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North Carolina Newspapers

The journal. online resource (None) 1897-1???, December 02, 1897, Image 1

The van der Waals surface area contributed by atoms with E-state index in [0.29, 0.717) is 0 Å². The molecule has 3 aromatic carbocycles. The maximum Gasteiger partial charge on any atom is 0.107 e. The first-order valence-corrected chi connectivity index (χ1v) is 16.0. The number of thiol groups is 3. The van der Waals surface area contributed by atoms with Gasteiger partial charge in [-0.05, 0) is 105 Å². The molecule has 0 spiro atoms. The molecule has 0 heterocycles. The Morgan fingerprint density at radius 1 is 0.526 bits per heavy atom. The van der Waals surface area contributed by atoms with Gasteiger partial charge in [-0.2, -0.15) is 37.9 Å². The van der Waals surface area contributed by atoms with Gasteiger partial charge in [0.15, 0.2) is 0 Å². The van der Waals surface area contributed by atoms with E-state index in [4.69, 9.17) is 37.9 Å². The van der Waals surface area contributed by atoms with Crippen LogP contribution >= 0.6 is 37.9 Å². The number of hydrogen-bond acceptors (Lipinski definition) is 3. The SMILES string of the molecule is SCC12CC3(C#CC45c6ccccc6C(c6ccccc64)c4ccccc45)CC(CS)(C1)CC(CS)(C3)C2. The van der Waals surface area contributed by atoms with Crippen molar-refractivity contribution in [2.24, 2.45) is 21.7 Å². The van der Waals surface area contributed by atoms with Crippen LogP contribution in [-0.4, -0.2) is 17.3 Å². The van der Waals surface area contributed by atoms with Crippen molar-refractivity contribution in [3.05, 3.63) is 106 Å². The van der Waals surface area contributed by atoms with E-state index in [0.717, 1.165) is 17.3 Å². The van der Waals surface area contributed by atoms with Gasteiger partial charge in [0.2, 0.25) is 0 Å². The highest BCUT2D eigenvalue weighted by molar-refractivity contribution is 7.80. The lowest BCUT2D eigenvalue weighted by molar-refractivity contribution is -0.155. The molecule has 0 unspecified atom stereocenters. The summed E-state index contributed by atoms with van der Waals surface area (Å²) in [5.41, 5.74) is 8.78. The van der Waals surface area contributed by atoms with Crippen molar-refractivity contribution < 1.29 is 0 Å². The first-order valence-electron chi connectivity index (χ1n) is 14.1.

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IT 18 NOT A MATTER OF OPiHlON THAT— Jeania! AflYeFtisemeDis BUr AN Ascertained Certain 4 ^ THE Vol. 1. No.l. A WEEKLY PAPER THAT REACHES THE t-|OMES WITH ALL THE LATEST NEWS. ELKIN, N. O., THURSDAIy, DECEMBER 8, 1897. Price 2 GeP-ts. BILIj AKP’S TKir TO UNA. N051T1I CAEO- Hard, hard, indeed, is the contest for freedom and the struggle for liberty.” “There is ao rest for the wicked.” This world is all a fleeting show and Jordan is a hard road to travel, I believe! There are other ejaculations I might utter, for of late there has been trouble on the .(^Id man’s mind. You see, I w.'.s invited over here to talk: to these jn'ople i-o a humorous and pbilosoj)hic ’.v.i v and my wif^aid as the larder was getting low auil'uie girls needed some liiore v<inter clothes, and the tax man was' b^il'ing around and the grand-chil- t’® expecting something for Christinas, she thought I had better go. So she picked fr.y valise with my best clothes and fortified me with a little (ir:;g Etor<' of camphorated oil and ilan- nel nnd liv.-r medicine and paregoric and cough drops and quinine and head ache poxderi, and so forth and soon. Wo kissed goodliy all round and I de parted fecimg like I was being driven off from lio:ne l.y sad necessity. I took the Seaboard Air Line at Atlanta bound for Charlotte, via iVXonroe, but our en- gnie broke d.nvn at Greensboro about dark and this dcL-.yed us three long, di-pary hoars, and when we reached Jlonroe ii was way after midnight and the Charlotto train had gone. There were three nice ladies aboard and sev eral gentlemen, who were greatly dis appointed, but the conductor was kind and sympathetic and said there was a circus train near by that was going t0“ Charlotts; right away and if we didn’t mind riding thirty miles in .a cab, he would got us the privilege. The ladies said yes, and we did, too, and ciiinbed in. It was as dark as Erebus. We felt our way to find seats but there was nothin?: but some long tool bo.xes whose lids were hard and cold. There was no fire and the wind blew through a brok en glass on the back of my head. The ladies chatted away merrily, for they were going home, but I wasn’t and I couldn’t chat to saye my life, for I was very tired and thought of that good, soft bed at home. By and by the con ductor came in with a lantern and took up our tickets and left us in the dark again. About that time the animals got restless and the lion gave an un earthly howl. You see this was a menagerie train. “The animals went In two by two, The elephant and tlie kangaroo,” and every time the cars careened about or swung round a curve we could hear some devilish noise ahead of us. ‘'Oh, mercy,” said the youngest girl, “sup- '•p6^e*Ehey4)rcah cut!” “They v.uIp eat the sweetest and tenderest first,” said I, “Lions always do.” I pulled my cloak up over the back of my head and rumi nated. For two long hours we jogged along, for the train was running slow to suit the wild beasts and we were of no consequence. It was near 3 o’clock when we got to the suburbs of Charlotte and stopped. Nobody was looking for us nobody rushed forward- to meet us, no porter nor hackman—no omnibus or street cars, not even a wagon or an ox cart or a darky. The moon had hid herself to keep from seeing our misery, but we seized our grips and wraps and satchels and made a march for the elec tric lights. My companions soon sepa rated from me and I marched in single file with my big valise full of clothes and the drug store, and struggled for three quarters of a mile up the long and hard sidewalk. I am not used to arc lights, and the flickering shadow of every tree and telegraph pole looked a man in ambush who w'as fixing to hold me up. I had forgotten where the hotels were, and unconsciously passed them, for the doors were all shut and there was no sign. By and by I met a policeman and he conducted me back to the hotel, and I was as thankful as I was tired and humble. My pitiful tone of voice secured me l^inii attention and a bod. When a man is far away from home his warm est welcome is an inn. But I did not rest well. A 10 o’clock supper, on fried sausage and scrambled eggs, and stale oysters, disturbed my corporosity and I dreamed that the tiger got loose and came prowling and howling around the car and somehow I got a hatchet oiit of the toolbox and lifted the young lady through the port hole upon the roof, and volunteered to defend her with my life and my sacred honor. The tiger made desperate leaps to get up there, but every time be got a paw on the eave, I cut_it off and let him fall tee— for they filled the courthouse that night and gave me an ovation. The old soldiers are thick in that region, and they came out to hoar rne, and some of us got together and tiilked of old Bob Lee and .Toe Johnson and Gen erals Early and Render and W’hiting and Hoke and Ransom and Pettigrew and Clingman and others. Tneir eyes watered and their hearts burned within them, and they got closer and closer together. What a pcoph those tar- heels are—these descendants of the Scotch! About every other name is Scotch, a McLane or McFall or Mc- Lanrin or McArthur or McSomething- else, aud then there are Alexanders everywhere and Caldwells and Carlyles. After the lecture we tad a musical at the hotel by the gifted Gruber family, who keep the hotel, Mr. Gruber and Mrs. Uruber and their seven children. I have heard much music during my long life, but I never heard any better anywhere. How the old man’s fingers did dance upon the strings; how sweetly did the still handsome matron sing the “Last Bose of Summer” and other old- time songs of Scotland! What delight ful chords came from the piano under the touch of the young ladies and the sweet little black-eyed girl of only ten summers! And when they played “Home, Sweet Home,” with varia tions, I cold hardly restrain ray tears. I felt like we all ought to hold a seance it w^e could with John Howard Payne and tell him how the world loved him for his song. I had sweet dreams that night. I am still on the grand rounds talking to the unpretending people of this grand old state. It seems to have got out, however, that I had joined John Robinson’s circus and gone off with it. Some of these mischievous drummers told that. Yours on the wing. Bill Arp. How It’s pone. If you want to know how to get your wife to mend your clothes, find the se cret in the following domestic incident : “It’s strange I can’t get my wife to mend my clothes,” remarked Mr. Bri die, in tone of disgust. “I asked her^ to sew a button on this vest this morn ing, and she hasn’t touched it.” “You asked her?” said Mr. Norris, with a slight shrug of bis shoulders. “Yes ; what else should I do ?” “You haven’t been married very long, and perhaps you’ll take a pointer from me,” answered Mr. Norris, with a fatherly air. “Never ask a woman to mend anything. That's fatal.” “Why, what do you mean?” “Do as I do. When I want a shirt mended, for instance I take It in my hand and hunt up my wite. ‘Where’s that rag-bag Mrs. Norris ?’ 1 demand in a stern voice. “What do you want that rag-bag for?” she demands suspiciously. “I want to throw this shirt away. It’s all worn out,” I reply. “Let me see,” she demands. But I put the garment behind my back. “No, my dear,” I answer, “There’s no use of your attempting to do any thing with it. It needs—” “Let me see it,” she reiterates. “But it’s all worn out, I tell you.” “Now John you give me that shirt,” she says in her most peremptory tone. I hand over the shirt. “Why, John Norris,” she cries, with a womanly triumph, ‘‘this is a perfectly good shirt. All it needs is—’ And then she mends it.” JONES FKOM THE KLONDIKE “Good-Bye.” Did you ever hear two married wom en take leave of each other at the gate on a mild evening ? This is how they do it. “Good-by !” “Good-by !” “Come down and see us soon.” “I will. Good- by.” “Good-by! Don’t forget to come soon.” “No, I won’t. Don’t you for got to come up.” “I won’t. Be sure and bring Sarah Jane with you next time.” “I will. I’d have brought her this time but she v/asn’t very well. She wanted to come awfully.” “Did she now ? That was too bad ! Be sure and bring her next time.” “I will; ard you be sure and bring baby.” “I will; I forgot to tell you that he’s cut anoth er tooth !” “You don’t say so ! How many has ho now ?” “Five. It makes him awfully cross.” “I daresay it does this tiot vreather. Well good-by ! Don’t forget to come down.” “No, I won’t. Don’t you forget to come up. Good-by !” And they separate. T.'vo Gontlomaii Fi'oin tiie Gold PigglnKS Tell:j About the Wt'atlier. j He ha<l just returned from the top of i the Chilkoot Pass and was apparently ] glad of it. ’ I “How was the weather when you i left ?” inquired a friend. “Cold?” “Yes, but not so bad as it will be] along in January, after the mosquitoes get out of the air and let the wind have a chance. Then it gets good and cold. A man told me who had wintered up there seven years that it w<*s ^o cold in January that they |'roze the flames of their candles and sold them for straw berries, He said thoy kept their .ires over night by putting them out in the air and letting them freeze and then thawed them out in the morning. He said he had seen four men die o! colic fro.m eating whiskey that was frozen so hard it would’nt thaw inside of them. He said the cows all gave ice cream till they froze to death. He said he knew a clerk in a hotel on the Yukon that got rich selling the diamonds he wore, said diamonds being nothing on earth but ice“crystals|thatldidn’t thaw till after the clerk had got out of the country. He said he had seen a man fall off the roof of a barn and freeze so stiff before he lit that he broke in two when he hit the ground. He said he had seen smoke freeze in a chimney till the fire wouldn’t draw, and he knew of one case where the smoke froze after it got a hundred feet up and fell back on the house, knocking a hole in the roof big enough to drive a yoke of steers through., He said the reason the nights were so' long in that country was that the dark got froze so hard the daylight couldn’t thaw its way through in less than six months. He said—” “Excuse me,” interrupted the friend, “did this party have affidavits with these statements ?” “He said he had, but I guess he must have froze to death hunting for them, because he never came back when I asked him to go after them for me,” and the returned Chilkooter smiled a smile that v/as childlike and bland. SO-.U6 of Sl'ij BrtgSit Lectuiri ififs In Ilia Curreiit ABOUT “KSSOLUTIONS OF KESrECTS.’ Mooresville Recoril- For the dead or living there neVer has Here arc some of S5’m Jones’ witty been a greater farce than the Resolu- sayings, as reported bylthe Citizen from tion of Respect business. We have his lecture in Ashevillejlast week: noticed from time to time, of resolu- This is a great old world, and I’m not tions being adopted and signed by com- gqing to leave it on pjirpose. Here’s mittees that 'vere appointed to draft one fellow who is not ioing to kill his them, when to our certain knowledge fool self. i) there was not a word of truth in them. I’ve no respect for gaowlers, therefore Itinerant preachers, sometimes, after I don’t respect many pfople. This na- h,iving served their time^ out at certain tion reminds me of a fijmilyof spoiled places, are followed by lying resolutions, children. ,n»' They have been so faithful, which we That philoaopl'Uf. '■"/i yet lived doubt not is perfectly true, and we will who c.'in tell w'hid/estate to show our .high appreciation (?) of their be hungry and fcive iBthirig to' eat 'or valued services by this mark of respect, to have the colic from eating too miicb. While those deceitful papers are being I want to give you the worth of your drawn, some, if not all, of the commit- raoney if you’ve got any place to put it. are rejoicing because of the re- Some of your fellows, 1 expect, We are glad of a cjange. paid too much. But if you haven’t got “The old preacher has become too room for it you can just sit still and let stale, etc. 3'our T-eward for it ran over preacher while he is among you There is nothing in this world to and then these lying resolutions will which I tip my hat with profounder re- deman.d. spect than a genuine man. The only , The same may apply to resolutions trouble about it is, I don’t have to tipit drafted m memory of the dead. _ While it often. A man is bigger than a king ivjng; not a good word is spoKen to —bigger than a president. IE there is j^elp the vfeary on his way, but a man in politics I don’t know it. Take j death disrobes him of everything North Carolina for example. ' earthly, a loving committee is appomted A Boston man once asked me: “Does the negro differ from the white man in instinct?” I told him no, the difference was mostly in the outstink. Some old deacon who swindles you will say ‘‘I’m obliged to live.” That’s a lie—he can die any day he wants to. Among the girls we need more honey bees and fewer butterflies. I don’t ob ject to bangs; I think bangs are becom ing to women and mules. When women get to cutting off the tops of their dresses for the ballroom and the bottoms for the bikes, I begin to get frightened Some say Sam Joneeis vulgar. When they say I’m vuglar it's like the skunk telling the ’possum his breath smells bad. It is a reversal of God’s order of things when woman becomes the leader in immodestv. to draft resolutions and tell of all his good deeds, and how it saddens our hearts to give him up. Flowers are heaped upon his mound, and by some who never did otherwise than to throw thorns and briers in his pathway while he trop the paths of life. We do not mean to say that all resolutions oE re spect are insincere, but we firmly be lieve that nine-tenths of them are founded upon hypocrisy. Many tombstones bear the impress too, of falsehood upon their faces. If we cannot conscientiously speak well of the living or dead, it would be far bet ter to say nothing at all than to place on record a batch of falsehoods in the shape of “Resolutions of Respect.” “Taffy” is good and wholesome when sincerely given, otherwise it is hurtful. Let us try to be consistent upon this j line. i.iI.E OF THE UNION S KOAD. iClFlC IIAIL- 10001N SHilGBilERS T/ and in order to p'et tliem -we wilj send THE JOURNAL- t One Year for Cents. Six Months fos 2 5 Cents. I Cagli A€5€5®iii|^tiay tlie Clrti©!’. An Infaliiblo ilard-Wlnter Si Batavia, Nov. 22.—On Friday of las^ Copy or cut out the following and send to us once; The Journal, Elkin, N. C.; | Enclosed find 5o cents or 25 cents, for which sfnd The Journal 12 or 6 months to Date. P. O. Your Name. Good rains fell last and Eriday, wliicli will gr^ wheat sown to jf'’'' _ ...u't, io a\ ings are dreaoi'P- ffiings trouble on the I'i '10 ^'flOUS next Jio uu ii.c old over him at Salisbu^, where I was billed to lecture that night. On my ar rival I found that august body, the Presbyterian synod in session. Preach ers and elders innumerable were scat tered among the good people all over town. They were holding night ses sions, and wouldn’t have adjourned for McKinley or Grover Cleveland or the yellow fever or a firo. But this was not all, the Episcopal bishop was to lecture oa the Holy Land, where he had been recently, and I knew that I would fall between and get smothered. Mr. Marsh seemed to feel very bad, and apologized by saying that when he booked me did he not know of these meetings. ‘‘Well,” said I, “the saints •s^l ali-go'to" these meetings, but you have sinners in this town.” He admit ted that there were som.e. And so I went ahead and lectured, and was sur prised to see before me a select and cul tured audience, select, and I hope elect according to Presbyterian theology. ' So all is well that ends well. The ne.xt evening found me at the nice little town of Marion, in western North Caro lina, away up in the land of the sky. They are good people there, I know, rn was Boriilo Mr. and Mrs. ‘ Waterman of South Byron, a 'ment about ten miles distant. The vent of this youngster has caused a considerable commotion iu and .around that village. The reason is because the child came into the world with a fine growth of hair on its head. The capil lary patch which covers the infant’s head is six inches In length and quite thick. A resident of South Byron, who is in clined to draw morals from all happen ings, decrares that the phenomeoal growth of hair ou this infant’s head is a sure indication that a severe winter is in prospect. So sure is this man of the truth of his prognostications that he spent all of Saturday in laying in an extra supply of fuel for the coming months. A Lansuage Lesson. A college professor, who prided him self on his correct-English, heard his ..“I intended to tell Jane to brhig a fresh bucket of water . doubtless Si'ean a fmcket of fr®h.water,” corrected the professor. “L w’feyi woitM p»y-«Ima_ail.cntiop to your rhetoric. Your mistakes are curious.” A few moments later the professor said: ‘‘Jly dear, that picture would show to bet*er advantage if you were to hang it over the clock.” “Ah,” she replied quietly, “you doubtless mean if I were to liang it above the clock. If I were ,to bang it over the clock we could not toll the time. I wish you would be more care ful with your rhetoric, my dear; your mistakes are curious.” And the professor all at once became very much interested in his book. jloliduy Kates. The usual holiday rates will be good this year all over the territory of the Southeastern Passenger Association and probably all the way to the Mississippi river. Heretofore it has been customary Id at the de- Utttler'a lAwlo Hufl. News and Observer, 20fch. ^ Senator Butler yestercly worked nice little bluff on the crq TOt^wgiting fo Senator was goin^oii"cjis^““^ dou-k Soathern traia. Therep i^eea much said about pass-totera people were wbnd'errng going to do about it. io riedly with his Bag, stl ^ up to the Southern Eaihvay took ISiiying Cotton Wliilo It Is I.ow, The receivers of the Eagle and Phoa- nix mills, at Columbus, Ga., are taking • to restrict the low rates to points within advantage of the present low price of cotton to buy a supply for the mills to last until next fall. Eecently the re ceivers borrowed money with which to buy 4,000 bales and petitioned the Fed eral Court for permission to make ar rangements to get 7,000 bales more. Saturday an order signed by .fudges Newman and i'ardeo Avas received con firming the action of the recesvers and authorizing the borrowing of more money with which to buy cotton. The mills now consume between 1,300 and 1,400 bales of cotion per month. a radius of three hundred miles. Fourteen lines announce that they will participate in holiday excursion rates from points in Texas at a rate of one standard first-class fare for the round trip to destinations south of an imagin.ary line along the northern boundary of North Carolina and thence across the states of Kentucky and Ten nessee to Memphis. The roads in this territory will run home-si.ekers’ excursions on the first and third Tuesdays in every month from December 1st to May lat. out a roll of money, hd \\ ^ bill to the agent with a A Vf*- change it. While the agent was\“g the Senator shifted some otheV'’''S® from one pocket to another; crowd behind him, whojP’-^^*^ hear nothing of what passed, was putting a ticket Then he raked in the' picked up his bag and.'’ tlie train. “And so the Senate ticket,” said several in t| he did nothing of the ki his pass. ‘ ^ . Tne liop.-irt a Fabric^' WIKSTOX, N. C., Nov. 2# has bseu widely circulatpxl in dividuals contiectlu^ Mril ,CD (is pocket j m change, jried toward buying a icrowd—but -he rode oa nolds, the millionaire toi-,- facturer of this city, alleged social scantlal hero. , < “The report is a fabrii^^ entirely, and the first knowledge brought to Winston from outside"raL^ started probably as a jo^if^ j suined serious proportio Jc] knowu citizen today. Mr. Reynolds is one < most prominent citizens of this f report does him a great it bd a well Disease Spread l>y Pejieils. iNDi-iSAPOus, Nov. 19.—The health authorities are making an investigation of the rapid of diphtheria and ^ . r—rV™"g ; ,-Tiools opened Un Sep- temben, and Vlieve that they have found in the system f^Uowea »r> the-HSQ'oi‘-lea<l pen cils. All tlie pcii^iVia and pentiolders are gathered together each day just be fore dismissal and placed iu a box o^\ the teacher’s desk. The next moruihg the [)encils and penholders aie redis tributed, so that each child may get dif ferent pencils and penliolders every day. City Sanitarian Clark says that it is second nature for children to place pen holders in their mouths when at study, and that thus disease may be commu nicated from child to child. The City Sanitarian is experimenting w'ith a pre paration by which the pencils and pen holders can be sterilized each day. Youth’s Companion. Thirty-five years ago there v/ere no means of overland Communication be tween our Pacific and Atlantic coasts, except by a difficult and dangerous ride across mountains and deserts. With the outbreak or the Civil War, the need of a closer military connection with the Pacific became imperative; but the risks of building a road through long stretches of unsettled country made the enterprise too ditlicult for private capital, and its importance seemed to justify making it a national under tak ing. . , In 1862 Congress passed an act to promote the construction of the Central Pacific, Kansas Pacific and Union Pa cific Railroads to make a continous line from Omaha westward across the conti nent. This act made large grants of land to the railroads, -and directed the issue of government bonds to aid in their construction at the rate of from sixteen thousand to forty-eight thousand dollars a mile. The companies were to make good to the government the prin cipal and interest of these subsidy bonds, and to ensure payment, the government was given a first lien or mortgage on the property of the r.iilroads. Ttie roiids were completed in 1869. The Union Pacific Hoad, extending from Omaha to Ogden, Utah, was built by an organization known as the Credit iilobilier. This was composed mainly of the incorporators of the railroad com pany, and it made large profits out of the construction. The distribution of some of the shares among members of Cangress, either as gifts or at a price be low their real value, occasioned one of the most serious scandals in our politi cal history. Altogether, about sixty million dollars ol bonds were issued to aid ths Pacific Railroads. The companies have not met the government’s claims, a:^d the difficulty ot enforcing payment has been enhanced by an act, passed in 1864, which permitted the companies to issue first-mortgage bonds to an amount as large as their subsidies, a proceeding which made the government claim a second mortgage. Repeated attempts to secure a settle ment through Congress have failed, be cause no agreement could be reached between those who wanted to extend the time of payment and those who be lieved that tne government should take possession of the delinquent roads and operate tham. Foreclosure proceedings in the courts were therefore begun under the last ad- niij-iistratioD, and are .being carried through under the present. The Union Pacific was first taken up, and tho road has just been sold to the “reorganiza tion committee,” which represents the bondholders and stockholders of the company, at a price—above the amount of the first mortgage—large enough to meet the entire claim of the government. This amount, which in round num bers is fifty-eight million dollars, is twelve million dollars larger than the first bid of the committee. The com mittee raised its bid four million dollars when the government proposed to ap peal from a court decision which di minished the amount of property sub ject to its claims, and it rassed its bid eight million dollars more when the government gave notice of its intention to postpone the sale to admit other bid ders. Under the price just p.aid, the government receives baclc every dollar of principal and interest which it has paid out for the Union Pacific. A date has been set for the sale of the Kansas Pacific, and proceeding in the case of the Central Pacific will be taken later. £=lCiV.iaut Tmio at a Mouro County Ilop. Troy Troian. The Trojan learns that our old neigh bor, Jas. L. Currie, of Moore county, had a “corn shucking” last Friday, and as is his wont, he gave the youog folks “a hop” and they hopped. Anil as the report comes to us, as the night grew on tliey grew so hilarious they conclud ed to “put the shootin’ to the people” and tliey shot. When the coasts had cleared Jess Thomas had been shot in tho hip, several others were powder burnt and Kob Thomas’ clothes were badly hacked by a knife and his head terribly bi-uised by lilows inflicted with a stick. We have not learned the names of the participants other than those meutioned above. A Kat Attaclcs a Cliild. McKeesport, Pa., Nov. 17.—Mrs. Mary Kunkle, a widow residing ou School alley, yesterday placed her 14- months-old child iu a cradle and went about attending to her household duties. Mrs. Kunkle W'as suddenly attracted by her child’s distressing screams, and, on entering the room where the little one was, found a big rat attacking the child. The rat turned on Mrs. Kunkle, but was finally driven off. The rodent had bitten the child through the hand and it almost bled to death before a doctor could check tiie flow of blood. The rat escaped. ^ Yiidkcw Kailroud Prosperous. ,Salisbury ^VorId. 3Uh. I The Boar:! of Directors of the Yadkin Kiiilroad met this morning in regular finnual session. The election of officers [took place with the following result: ^’resident. A, B, Anlrews; Vico Prcsi- ■dent, Theo. F. Kluttx; Secretary, U. W. 'Miller. The Yadkin is said to be one of the most .orofitable bri»nch lines the Southern now controls. Both the freight and passenger traffic ar,’ highly satis factorily and yield a good income to the company over and above ail operating expenses. A New Gauio Liaw, Book agents may be killed from Oc tober 1 to September 1; Spring poets from March 1 to June 1; ^ .ndal mong ers April 1 to February 1; Unu.rella bor rowers August 1 to November 1; and from February 1 to May 1, while every man who accepts a i.».) ,'oars but when the bill is >)iac,;:-'e.i says, “I never ordered it,” may be killed on siglit without reserve or relief from val uation or appraisement law}, and buried face downward, without benefits or clergy. A Philiidnlpbia judge fined a man $10 for spitting on another man’s front door steps. In his charge to the jury the judge said that in foreign countries the habit of spitting on the sidewalk is unknown and the only way to stop it in this country is to have the offenders ar rested for malicious mischief. “The defendant,” he continued, “was a hog iu spitting on the ste)) or sidewalk, in stead of, as any gentleman would, over the curbstone,” The - Joarnai - Leads IN riucE,' m NEWS, IN CIRCULA'riON, IN ADVERTISING, IN LIVE ISSUES, IN UP-TO-DATE JOUENALISM. Sl-AIN COUNTS ON xUcHIJSI.E¥3 AID. New Yorlc World. The World is able to suv ou very high authority that President McKinley will tacitly approve the yirogramme for au tonomy or home rule for Cuba which Spain now promises. Second—That the President will ex press the hope that the Cubans will not prolong their war for complete inde pendence, but will accept instead a form of autonomy. Third—That if vhe Cubans (io not heed this advice S;\aiu will be given more time without interfer^^uce from the United States, ,( Fourth—The President says that he ardently desives peace both at home.'and abroad. “War scares” and “b'elliger- ency resolutions” disturb business, re tard prosperity,and do no good. A new Congress is to be chosen next fall, and everything depends on “good times,” A season of peace “from Cuban sensa tions” is therefo»e now almost certain. Fifth—Spain has been informed of McKinley’s hopes and plans, and as the first eyidence of her own good inten tions and good will she pardoned and released yesterday the American crew of the filibustering schooner Competitor caught under arms off the Coast of Cuba on April 15, 1896. Cau’t Tas a Postmaster’s Salary. Washington, Nov. 19.—The issue as to whether a State or municipality can levy an income tax on the salary or compensation of a postmaster, a sub ject of broad interest to the Federal ser vice generally, was decided to-day in an opinion rendered by Acting Assist ant Attorney General Harrison J. Bar rett, for the Postofhce Department. The case arose on an inquiry from the postmaster at Gastonia, N. C. It is held that a State has no authority to tax the emoluments paid to any officer or agent which the United States may “use and employ as necessary and preper means to execute its sovereign power.” Mr. Barrett says ; “The govern ment of the United States is supreme within its sphere of action and any act of a State or municipality which at tempts to tax the emoluments paid to the officers of the government is un constitutional and void. If the power existed in a State to tax the officers or agents of the government, it could thereby impair the power of the United States in the execution of its sover eignty. The postmaster at Gastonia, therefore, cannot be required to pay a tax upon the income of his office, either to the State of iNorth Carolina or to the municipality of Gastonia. A Free Scliool li’igrht. Daedenelle, Aek., Nov. 17--—A riot occurred in the public school yesterday, the result of which is that Prof. Dickson is in a critical condition, a student namee Alley is expelled and the student’s father, F. A. Alley, is in jail. The trouble started when Miss Jones, one of the teachers, attempted to correct young Alley for an infraction of rules. Alley is 17 years old and Miss Jones thrashed him. The boy took the punishment, but resolved on revenge and at recess set fire to the premises. For this Prof. Dickson attempted to give the boy an other thrashing. Alley resisted and in the fight with Dickson had all the besjt of it, beating the professor’s face into a jelly and inflicting dangerous wounds. A free fight ensued, and Alley’s father came to his son’s rescue. Officers stopped the fight and locked Alley, Sr., up in jail. The Yield of Cotton Per Acre. Washington, Nov. 12.—Preliminary reports to the Statistican of the Depart ment of Agriculture indicate an average yield of 181.9 pounds of hnt cotton per acre. The principal State averages as follows: North Carolina, 184 pounds; South Carolian, 189; Georgia, 178; Ala bama, 155; Mississippi, 120; Louisiana, 245; Texas, 165. Arkansas, 215; Ten nessee, 132; Oklahoma, 225; Indian Territory, 300. In the main the crop has been picked in excellent condition,- the weather having been highly favor able. llauua Feels Safe. Senator Hanna’s majority on joint ballot in the new Ohio Legislature ia now placed at 5 certain, and 15 if the Cincinnati fusionists turn out to be Re publicans. It is pretty safe, jjerhapa, to_ tr'iie'cau^'get"inna- joritj of 5, he is pretty sure to get the 15. Ohio politicians are very practical and like to get down off the fence on the side where there is “something in it” for them. And Senator Hanna is probably the kind of politician to meet their views^ The Human Body. This will make good reading for the man who is continually conijjlaining of inefliicient teachers of our day. It is from the Chenoa, 111., Gazette: Not long since iu a Western school a student’s examination paper contained this marvelous budget: The human body is divided into three parts: The head, the chist and stummick. The head contains the eyes and brain,’ if any. The chiet contains the lungs and a piece of liver. The stummick is de voted to the bowels of w'hich there ia five, a, e, i, o, u, and sometimes w and y.” Chio.vgo,Nov. 20.—Belle Murry, aged seventeeu years, daughter of A. Gordon Murray, a prominent leader among Scotchmenlin the United States, died early this morning from fright. A bur glar entered her room at midnight and pointed a pistol at her. She became unconscious and died from the effects of the fright. The police now guard the house. —Salisbury is to have an electric rail way, which will also be extended to the new railway shops and the town of Spencer, two miles away. Work will tsegiu January 1, 1